9/10 Brian Staff review, 04 January 2013
One of the strangest and most challenging bands on the international experimental rock/post-punk circuit must be these Cleveland OH oddballs led by the larger-than-life David Thomas. Associated with such enigmatic freak units as Red K(C)rayola and Thomas and co’s previous incarnation Rocket From the Tombs, they’ve wandered an idiosyncratic and wayward path over the last thirty seven years, a career now spanning five decades in fact!
Avant-rock I believe they call it, maybe often pretentious twaddle to some, especially their early eighties efforts at subverting any pigeonholing after two cataclysmic, game changing classics that blew American rock into smithereens and smashed new oddly-shaped openings in the walls of the burgeoning underground for other miscreants and conceptual urchins to crawl through.
This surreal album had me both whooping and cringing on first listen but I believe, along with our Clint, that is their strongest, most consistent and enjoyable set for years. Opening with the awkward ‘Thanks’ which borrows its lyrical melody from the 1979 disco hit by Anita Ward ‘Ring My Bell’, you’re then thrust into ‘Free White’ which is a fine piece of stunted wistful new wave with an excellent bass groove, bubbling electronic ephemera and a glassy ascending guitar chime. Thomas’s curious whiny outsider’s voice is as distinctive as ever.
Preceding the headfuck that is ‘Mandy’ is a cracking piece of galloping electronica/garbled sampledelica with tentative bass and an hypnotic percussive floor. ‘Mandy’ itself is, to my ears, a modern Ubu masterpiece. I loathed it at first but that’s the whole thing with this long-running bunch of psychos, they always give you something to really chew on. In this instance we’ve a slight Pixies vibe (Ubu were a massive influence on Charles and co, remember) but with a more sinister electronic edge and then we’ve that pleading unsettling stalker’s warble that will either have you running for your life or rolling on the floor with mirth. Off-kilter and divisive, this song has crawled from the bowels of the freak zone to slither into your mind. Plenty of weirdo electronics laced throughout this beauty.
Racing along, as we have to here when the head Norman is flapping around slavishly to the ever decreasing strands of time an average Friday has to offer [To be fair to the head Norman, Brian was proper dawdling on this one. - ed], ‘And Then Nothing Happened’ begins as a piece of GBV-style quirk-rock with drowsy muddied vocals before collapsing into a pool of electronic gibbering and panning cymbals and chimes. ‘Musicians are Scum’ digs in next - a provocative title that I kind of enjoy as I’m the only person that works in this office who isn’t actually a musician of any ability or local notoriety. It’s another indescribably curious multi-segmented/avant-garde weird-pop piece with scratchy guitar flashes and much character that recalls Red Krayola or Thinking Fellers, the vocals being particularly creepy in places.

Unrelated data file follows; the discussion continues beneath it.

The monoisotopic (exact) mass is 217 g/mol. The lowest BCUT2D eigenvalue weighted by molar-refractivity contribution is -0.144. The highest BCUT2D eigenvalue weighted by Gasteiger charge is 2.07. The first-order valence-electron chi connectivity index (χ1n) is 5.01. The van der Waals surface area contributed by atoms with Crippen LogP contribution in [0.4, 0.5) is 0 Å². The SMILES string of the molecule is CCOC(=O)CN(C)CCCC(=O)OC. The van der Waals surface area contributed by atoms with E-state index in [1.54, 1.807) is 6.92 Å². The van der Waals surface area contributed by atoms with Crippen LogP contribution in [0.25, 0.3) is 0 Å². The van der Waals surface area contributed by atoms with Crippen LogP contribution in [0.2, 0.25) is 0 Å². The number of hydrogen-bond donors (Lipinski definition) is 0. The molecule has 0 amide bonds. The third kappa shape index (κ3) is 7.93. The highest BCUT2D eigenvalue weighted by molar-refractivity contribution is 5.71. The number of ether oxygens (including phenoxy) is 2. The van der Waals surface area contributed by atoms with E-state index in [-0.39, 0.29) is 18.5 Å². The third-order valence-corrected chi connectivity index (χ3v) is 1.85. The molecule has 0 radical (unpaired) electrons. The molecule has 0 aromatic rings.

Pere Ubu virtually defined art rock in the seventies. ‘Lady From Shaghai’ is a very enjoyable example of what is a proper art-rock album. To some old ‘Ubesters’ it may seem a tad “meh”, yet to others it could be the complete re-invigoration/incarnation of a legendary rock band who always thought outside the box. Here, the box is still there but it’s got no sides and is having therapy in an attempt to come to terms with this personal crisis. I genuinely prefer this record to the majority of their ‘80s/’90s output as it appears consistent and challenging but within a reasonably accessible framework, spilling with cool ideas and bizarre hooks not to mention the fresh, lively and punchy production (you remember how some of their mid-period stuff has dated awfully). A genuine surprise.
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- Lady From Shanghai by Pere Ubu
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